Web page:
Oklahoma City-Thousands of illegal cell phones eventually fell into the hands of prisoners using criminal tools. However, prison officials said Monday that they were banned from using one of the best ways to prevent such cell phone interference. Prison officials in Oklahoma and South Carolina testified in front of the Oklahoma Senate Committee that they had proved the effectiveness of mobile phone jamming technology. Federal law prohibits government agencies from using this technology, and the mobile industry refuses to do so.
Last year, Oklahoma seized more than 5,200 smuggled mobile phones from prisoners. Mike Carpenter, security officer at the Oklahoma Corrections Bureau, said the problem was still serious, despite a reduction of about 7,500 compared to a year ago. Last month, fighting between rival gangs in Oklahoma prison expanded rapidly through the use of mobile phones, which was banned in brawls in several other prisons, according to Carpenter. One prisoner was killed and more than 12 were injured.
Carpenter said: "Do you think traffic jams (of mobile phones) will work? Absolutely." According to Gerard Keegan, a spokesman for the Cellular Telecommunications and Internet Association, the mobile phone industry is primarily blocking the signals of legitimate users. Concerned about the use of mobile phone portable jammer in prisons. He said the organization will use technology to support a "managed access" system that uses technology to determine signals originating from smuggled calls in prisons, so measures will be taken to disable these targeted calls. Said that you can. He said the team also supports further testing of mobile phone jamming technology.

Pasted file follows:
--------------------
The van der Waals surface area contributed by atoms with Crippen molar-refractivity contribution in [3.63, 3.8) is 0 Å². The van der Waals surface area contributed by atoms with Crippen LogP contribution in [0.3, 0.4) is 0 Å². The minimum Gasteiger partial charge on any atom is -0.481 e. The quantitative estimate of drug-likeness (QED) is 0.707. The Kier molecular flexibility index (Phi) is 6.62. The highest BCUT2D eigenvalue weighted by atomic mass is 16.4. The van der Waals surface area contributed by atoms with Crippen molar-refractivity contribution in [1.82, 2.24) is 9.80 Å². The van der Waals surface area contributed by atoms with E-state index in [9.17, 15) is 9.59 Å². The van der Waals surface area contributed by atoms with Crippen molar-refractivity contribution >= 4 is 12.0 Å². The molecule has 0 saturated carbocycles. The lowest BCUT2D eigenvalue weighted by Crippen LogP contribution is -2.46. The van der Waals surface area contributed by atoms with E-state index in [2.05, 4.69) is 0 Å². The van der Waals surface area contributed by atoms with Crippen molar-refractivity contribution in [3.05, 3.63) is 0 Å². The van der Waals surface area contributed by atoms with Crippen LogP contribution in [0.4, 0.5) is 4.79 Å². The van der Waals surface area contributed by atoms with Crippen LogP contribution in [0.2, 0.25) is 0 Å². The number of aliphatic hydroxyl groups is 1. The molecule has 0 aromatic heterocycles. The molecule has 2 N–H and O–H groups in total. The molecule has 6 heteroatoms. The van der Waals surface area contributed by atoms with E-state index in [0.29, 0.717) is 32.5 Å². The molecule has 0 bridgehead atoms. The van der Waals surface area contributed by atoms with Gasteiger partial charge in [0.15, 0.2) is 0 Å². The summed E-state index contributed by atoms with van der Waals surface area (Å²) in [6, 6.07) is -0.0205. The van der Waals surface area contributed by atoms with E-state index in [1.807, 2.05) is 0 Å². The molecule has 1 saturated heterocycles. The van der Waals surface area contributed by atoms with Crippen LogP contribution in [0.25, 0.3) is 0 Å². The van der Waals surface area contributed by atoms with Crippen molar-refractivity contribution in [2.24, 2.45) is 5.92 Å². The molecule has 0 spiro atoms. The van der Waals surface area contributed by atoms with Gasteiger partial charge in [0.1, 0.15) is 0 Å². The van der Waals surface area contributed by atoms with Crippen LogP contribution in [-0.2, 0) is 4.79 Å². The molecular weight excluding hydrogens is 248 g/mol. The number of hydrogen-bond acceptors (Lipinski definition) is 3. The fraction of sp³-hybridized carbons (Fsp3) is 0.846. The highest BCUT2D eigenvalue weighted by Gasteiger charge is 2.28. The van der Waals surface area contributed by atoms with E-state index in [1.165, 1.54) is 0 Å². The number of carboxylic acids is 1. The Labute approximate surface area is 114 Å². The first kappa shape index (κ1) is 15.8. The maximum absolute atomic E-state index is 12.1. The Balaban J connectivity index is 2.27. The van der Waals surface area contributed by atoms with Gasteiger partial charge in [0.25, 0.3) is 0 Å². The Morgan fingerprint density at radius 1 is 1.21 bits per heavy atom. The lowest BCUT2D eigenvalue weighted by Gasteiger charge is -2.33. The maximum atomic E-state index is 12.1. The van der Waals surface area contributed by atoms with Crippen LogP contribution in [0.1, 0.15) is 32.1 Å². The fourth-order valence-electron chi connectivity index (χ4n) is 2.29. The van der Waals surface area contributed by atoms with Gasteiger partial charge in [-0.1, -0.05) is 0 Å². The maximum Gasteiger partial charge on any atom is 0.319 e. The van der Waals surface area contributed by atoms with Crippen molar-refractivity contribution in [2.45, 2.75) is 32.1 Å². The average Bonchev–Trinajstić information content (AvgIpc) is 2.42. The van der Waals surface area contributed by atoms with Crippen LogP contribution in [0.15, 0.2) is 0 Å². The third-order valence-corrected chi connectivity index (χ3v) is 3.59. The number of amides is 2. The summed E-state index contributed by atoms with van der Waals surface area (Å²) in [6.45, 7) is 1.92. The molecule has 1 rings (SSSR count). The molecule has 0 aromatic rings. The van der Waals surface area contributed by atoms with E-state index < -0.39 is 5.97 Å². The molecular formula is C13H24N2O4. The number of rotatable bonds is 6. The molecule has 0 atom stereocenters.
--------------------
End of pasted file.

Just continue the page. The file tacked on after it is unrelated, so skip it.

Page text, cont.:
It is still pending in the Senate and the Senate, according to federal law that the state may use cell phone blocker. "My advice is easy," said James Lankford, Senator of Oklahoma, earlier in the year before the US Senate. "To protect our security guards, protect our families, and prevent criminal activity in prisons, we can block mobile phones in prisons." Last year in Cumberland, Maryland. Federal authorities in the federal prison have tested microjammers and said they can turn off the phone signal in the prison cell if the device is operating normally for about 6 meters.